DIY Concrete Counters: Pouring and Curing

Welcome back!  Hopefully you were not overwhelmed by yesterday’s post.  I promise, you can do this!  If you need motivation, remember how pretty they are???

Ok, part 2: pouring and curing.  Once we had done all the prep work, it was time to pour!  I have clearly never worked with concrete before because I thought this would be easy.  Don’t laugh too hard at me.  This was definitely some manual labor so if you have any strong friends, make them food and bribe them to help you.  80 pound concrete bags are heavy enough.  Add water to that and mix it up, super heavy.  We could have used an extra set or two of hands {seeing as my hands are about as wimpy as they come} but we did get it done with just Mike and I so even if you aren’t super strong, it can be done.  Think of all the calories you will burn and how much extra dessert you can eat that day.

Now that the forms are built, siliconed, and on level ground, it’s time to spray them down.  We ordered a release agent from this website.  We couldn’t find this stuff in any store but it came really quickly.  It is important to use some sort of release agent, otherwise, you may have trouble getting your counters out and you don’t want to ruin those pretty things.

We poured the release agent into a small spray bottle and lightly coated each form.  We wiped them all down with a napkin because the directions say to use a thin, even layer.  It worked like a charm.  Don’t forget the sides!

We rented this mixer from Grand Rental Station for $40/day.  We hooked it up in our drive way and then poured the mixed concrete into a 5 gallon bucket to take into the garage.  This way we wouldn’t waste a lot of concrete by spilling pouring directly into our molds.  We had some very narrow forms for the backsplash pieces and knew it would be easier to shovel it in.

Here’s where it gets tricky.  Consistency.  We had a little trouble here.  If I could do it over again, I would have sat inside and watched the Cheng master pouring video right before we did it because we just were not sure if what we did was right.  The directions say to add one gallon of water per bag and possibly a little more if necessary.  Ah!  I need specifics people.  The best way we came up with {thanks, Trent} was that the perfect consistency was similar to that of a Wendy’s frosty.  Our first few batches were a little chunky and not quite what you want.  BIG MISTAKE.  Mike didn’t want to add too much water, though, because we had read that people tend to add more water {for a more smooth, easy pour}, but that can make your counters weaker.  Fair enough.  I’m with ya.  Problem was, really chunky concrete isn’t great either.  We ended up repouring about half of our counters a few days later to make them better.  In a great turn of events, we are now in the works to make an outdoor kitchen with the first batch.  yay!  Ok, back to the pour.  Once you have the right consistency, pour enough concrete to fill your form about halfway up.  Then lay down your mesh.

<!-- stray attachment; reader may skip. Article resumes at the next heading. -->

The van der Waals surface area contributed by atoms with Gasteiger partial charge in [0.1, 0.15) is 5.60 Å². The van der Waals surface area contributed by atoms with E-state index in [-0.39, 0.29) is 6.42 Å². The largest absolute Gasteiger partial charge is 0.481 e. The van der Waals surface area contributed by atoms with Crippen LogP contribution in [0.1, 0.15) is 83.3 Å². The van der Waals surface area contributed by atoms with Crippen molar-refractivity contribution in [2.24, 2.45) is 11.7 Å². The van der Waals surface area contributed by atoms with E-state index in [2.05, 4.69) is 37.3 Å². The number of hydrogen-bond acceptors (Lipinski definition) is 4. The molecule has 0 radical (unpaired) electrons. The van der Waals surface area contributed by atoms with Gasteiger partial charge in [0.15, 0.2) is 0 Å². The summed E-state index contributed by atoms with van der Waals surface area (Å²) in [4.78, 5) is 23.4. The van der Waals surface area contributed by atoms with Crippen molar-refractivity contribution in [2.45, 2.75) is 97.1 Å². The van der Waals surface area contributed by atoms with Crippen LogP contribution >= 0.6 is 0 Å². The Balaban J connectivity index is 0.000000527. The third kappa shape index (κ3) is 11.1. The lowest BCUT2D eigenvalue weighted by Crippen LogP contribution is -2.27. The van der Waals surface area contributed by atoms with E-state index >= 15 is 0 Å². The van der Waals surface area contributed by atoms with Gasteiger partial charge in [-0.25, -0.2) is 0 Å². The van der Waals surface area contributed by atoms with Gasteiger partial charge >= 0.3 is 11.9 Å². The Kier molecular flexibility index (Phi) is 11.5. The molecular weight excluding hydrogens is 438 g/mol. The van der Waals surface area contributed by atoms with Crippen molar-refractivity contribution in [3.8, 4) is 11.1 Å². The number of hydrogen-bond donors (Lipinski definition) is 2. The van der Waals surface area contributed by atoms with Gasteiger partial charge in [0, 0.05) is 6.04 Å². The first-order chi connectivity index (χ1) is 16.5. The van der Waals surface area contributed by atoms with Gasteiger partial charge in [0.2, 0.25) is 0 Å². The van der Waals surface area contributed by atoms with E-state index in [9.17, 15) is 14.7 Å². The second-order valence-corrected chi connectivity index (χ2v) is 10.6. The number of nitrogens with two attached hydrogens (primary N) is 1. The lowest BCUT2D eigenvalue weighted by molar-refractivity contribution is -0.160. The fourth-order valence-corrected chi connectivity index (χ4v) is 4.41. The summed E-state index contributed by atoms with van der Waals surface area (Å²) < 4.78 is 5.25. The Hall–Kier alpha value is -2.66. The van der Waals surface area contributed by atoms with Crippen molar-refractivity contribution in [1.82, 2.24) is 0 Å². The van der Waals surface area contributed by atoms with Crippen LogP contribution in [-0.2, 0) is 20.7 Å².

Make sure it is good and centered.  Then fill the form the rest of the way with concrete.

I used a trowel to get it all in and smooth as Mike poured it in for me.

Once it is full, use a smooth board to screed it.  What’s screed you ask?  Let me explain {because I know these things now}.

Firmly press a board across the top of your form.  This will make it nice, smooth, and level.  Since the top of your form is actually the bottom of your counter, you want to this to be level so your counters sit nicely on your cabinets.

Once you have done these steps over and over and over again until you have all your forms filled, lay your plastic sheet over top.

You may see some condensation under your plastic, but don’t panic.  That’s a good thing.  It will help the curing process along.

The directions on the bag say you can demold after 18 hours, but we let ours sit for a few days before taking them out.  The fine print on the bag says that the counters will be at 2,000 PSI after 24 hours, 4,000 PSI after 7 days, and 6,000 PSI {full strength} after 28 days so it’s up to you how long you want to wait:)